Friday, September 7, 2018

Washington Post Throws In With Heinous NYT Leftist Propaganda

On the same day the anonymous and allegedly high-placed White House official had his or her treasonous slander published by none other than the New York Times, the Washington Post published their own take on the event, entitled "‘The sleeper cells have awoken’: Trump and aides shaken by ‘resistance’ op-ed". The Post's article was not centrist and free from political agenda, it was demonstrably Left.

I will not exhaustively deconstruct every paragraph, as I did with the anonymous op-ed. Instead, I will list the specifically worded sentences that attempt to lend even more legitimacy to the NYT propaganda. The power of words should not ever be underestimated.

As usual, I will first post the original sentence in italics, and explain its motivations in regular text.

My reproduction of this copyrighted material falls under Fair Use, as my interpretation is as fair and reasonable as the original text, does not in any way impair the inherent value of the text to those for whom it was written, and generates no profits for me as my blog is free and the Washington Post article is already freely available on the Washington Post web site:

https://www.washingtonpost.com/politics/the-sleeper-cells-have-awoken-trump-and-aides-shaken-by-resistance-op-ed/2018/09/05/ecdf423c-b14b-11e8-a20b-5f4f84429666_story.html

=======================

Trump and aides shaken by ‘resistance’ op-ed

This subtext of the article's title already shows signs of how the Post has decided to cast the situation, by the use of the word "shaken."



President Trump and his aides reacted with indignation...

Of course they did. This would the expected response from anyone who is falsely maligned.



...launched a frantic hunt...

The use of the word "frantic" is a characterizing adjective which deliberately plays into the claims of unrestrained histrionics asserted by the original anonymous op-ed, claims which are unsubstantiated by people who actually work with President Trump. The phrase would have been more responsibly written as "...launched a hunt...".



...feeding the president’s paranoia...

This is an arbitrary characterization of Trump that deliberately calls to mind former President Nixon, who was commonly referred to as paranoid after his resignation in the shadow of impending impeachment. It also insultingly attributes a quality to Trump that has not been substantiated in any quarter, business nor political; only in the malicious imaginations of the progressive Left.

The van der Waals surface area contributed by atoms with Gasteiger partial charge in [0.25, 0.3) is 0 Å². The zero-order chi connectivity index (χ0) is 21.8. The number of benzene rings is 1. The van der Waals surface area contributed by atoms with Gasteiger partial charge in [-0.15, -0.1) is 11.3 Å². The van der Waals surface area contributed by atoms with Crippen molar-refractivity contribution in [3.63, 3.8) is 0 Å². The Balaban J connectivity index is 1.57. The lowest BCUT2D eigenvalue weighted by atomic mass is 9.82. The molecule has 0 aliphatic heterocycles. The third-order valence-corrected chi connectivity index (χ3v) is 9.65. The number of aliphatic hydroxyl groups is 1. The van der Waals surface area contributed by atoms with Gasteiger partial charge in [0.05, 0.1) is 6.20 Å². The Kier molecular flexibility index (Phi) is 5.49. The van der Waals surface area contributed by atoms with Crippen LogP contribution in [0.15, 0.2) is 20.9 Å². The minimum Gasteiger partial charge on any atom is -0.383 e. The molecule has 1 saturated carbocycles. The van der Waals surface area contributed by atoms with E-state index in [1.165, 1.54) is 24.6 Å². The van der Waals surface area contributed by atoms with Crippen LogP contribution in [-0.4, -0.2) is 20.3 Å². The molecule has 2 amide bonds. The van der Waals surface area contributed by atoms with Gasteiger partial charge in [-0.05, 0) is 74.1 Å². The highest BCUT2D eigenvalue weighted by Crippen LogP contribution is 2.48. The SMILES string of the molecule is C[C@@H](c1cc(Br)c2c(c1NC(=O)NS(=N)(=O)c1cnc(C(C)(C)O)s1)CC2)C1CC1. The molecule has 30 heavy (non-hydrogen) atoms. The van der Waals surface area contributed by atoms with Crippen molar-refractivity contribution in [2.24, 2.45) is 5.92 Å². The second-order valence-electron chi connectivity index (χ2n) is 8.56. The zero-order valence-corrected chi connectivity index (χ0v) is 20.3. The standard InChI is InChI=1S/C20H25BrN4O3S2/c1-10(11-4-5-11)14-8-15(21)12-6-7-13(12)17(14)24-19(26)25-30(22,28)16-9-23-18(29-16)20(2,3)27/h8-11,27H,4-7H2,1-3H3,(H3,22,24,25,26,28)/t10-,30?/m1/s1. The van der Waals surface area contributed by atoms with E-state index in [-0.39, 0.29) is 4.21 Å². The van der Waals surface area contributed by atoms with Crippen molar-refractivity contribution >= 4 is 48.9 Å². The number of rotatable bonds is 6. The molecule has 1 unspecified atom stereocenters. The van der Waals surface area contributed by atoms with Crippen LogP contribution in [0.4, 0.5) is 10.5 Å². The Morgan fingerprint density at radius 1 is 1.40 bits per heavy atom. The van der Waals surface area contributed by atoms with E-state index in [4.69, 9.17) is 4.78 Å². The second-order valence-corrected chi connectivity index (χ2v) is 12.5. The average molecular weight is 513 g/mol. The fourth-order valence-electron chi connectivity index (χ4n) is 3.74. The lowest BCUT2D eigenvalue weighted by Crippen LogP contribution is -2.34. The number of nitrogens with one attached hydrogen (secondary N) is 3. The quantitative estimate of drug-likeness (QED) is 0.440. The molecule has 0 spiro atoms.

Trump reacted to the column with “volcanic” anger and was “absolutely livid”...

Notice how the quotations are used, as though these were official descriptions of Trump's reaction when they are unidentified third party characterizations instead, and furthermore both quoted descriptions again bolster the Left's ploy to make the President appear out of control to the general public.



The official writes...

The proper, responsible way to begin this sentence should be "The alleged official writes..." The Post's subtle difference leads the reader a little bit more in the direction that the writer was indeed who the NYT claimed he or she was, that being allegedly a high-ranking official of Trump's White House, as opposed to a clever propagandist.



...sent tremors through the West Wing and launched a frantic guessing game.

According to the people who actually work for the White House, there were no "tremors," just irritation and indignation at the smearing of the President's reputation and mental acuity. In the same sentence, the Post paints concerned ruminations about who would be so treasonous as a "frantic guessing game," which would deliberately lead the reader to conclude that not only were Trump's people freaking out, but they were also not to be taken seriously, as a "guessing game" sounds more like a grade school activity than the actual serious process such an internal investigation would be. Ferreting out traitors is vital to preventing instability in any government. That's why treason is a serious offense punishable by imprisonment or death.



Startled aides canceled meetings and huddled behind closed doors...

The words "startled" and "huddled" are deliberately used to paint Trump's people as being feeble and genuinely afraid of the op-ed, which couldn't be further from the truth, judging by the official responses freely available on all standard media. At most, Trump's people are angry and very interested in either exposing the Leftist propagandist who fabricated the op-ed, or finding the mole in their organization and bringing him or her to a proper sentence for the crime of defamation that was clearly committed.



The phrase “The sleeper cells have awoken” circulated on text messages among aides and outside allies.

This is more support to the idea that even those who work for and with President Trump are prone to gossip freely that his primacy is in actual danger, as opposed to the fabricated danger imagined by the Left. No one's name is cited, therefore the reference is valuable only as a tool of propaganda, not a factual reference.



“It’s like the horror movies when everyone realizes the call is coming from inside the house,” said one former White House official in close contact with former co-workers.

Notice the source here is cleverly characterized as someone in the know, when one may more astutely observe that the source's "former" status demonstrates the value of the statement as being at best questionable.



...stark and anonymous warning...

Yes, the op-ed was stark in its audacity, but to cast it as a "warning" is an attempt to further legitimize its claims. The truth is there is nothing to warn the American people about, in terms of how the President conducts himself or executes his duties in his position. If there were, the results of a nearly three year concerted investigation would unearth something other than alleged campaign fund mismanagement.



...books like Woodward’s that rely on candid accounts of anonymous admin­istration officials.

"Candid accounts of anonymous administration officials" is merely another way of saying "claims by conveniently unnamed persons that are assumed to be important people for the sake of publishing slander behind a wall of legal protection."



...Sen. Bob Corker (R-Tenn.) told reporters. He added, “That’s why I think all of us encourage the good people around the president to stay.”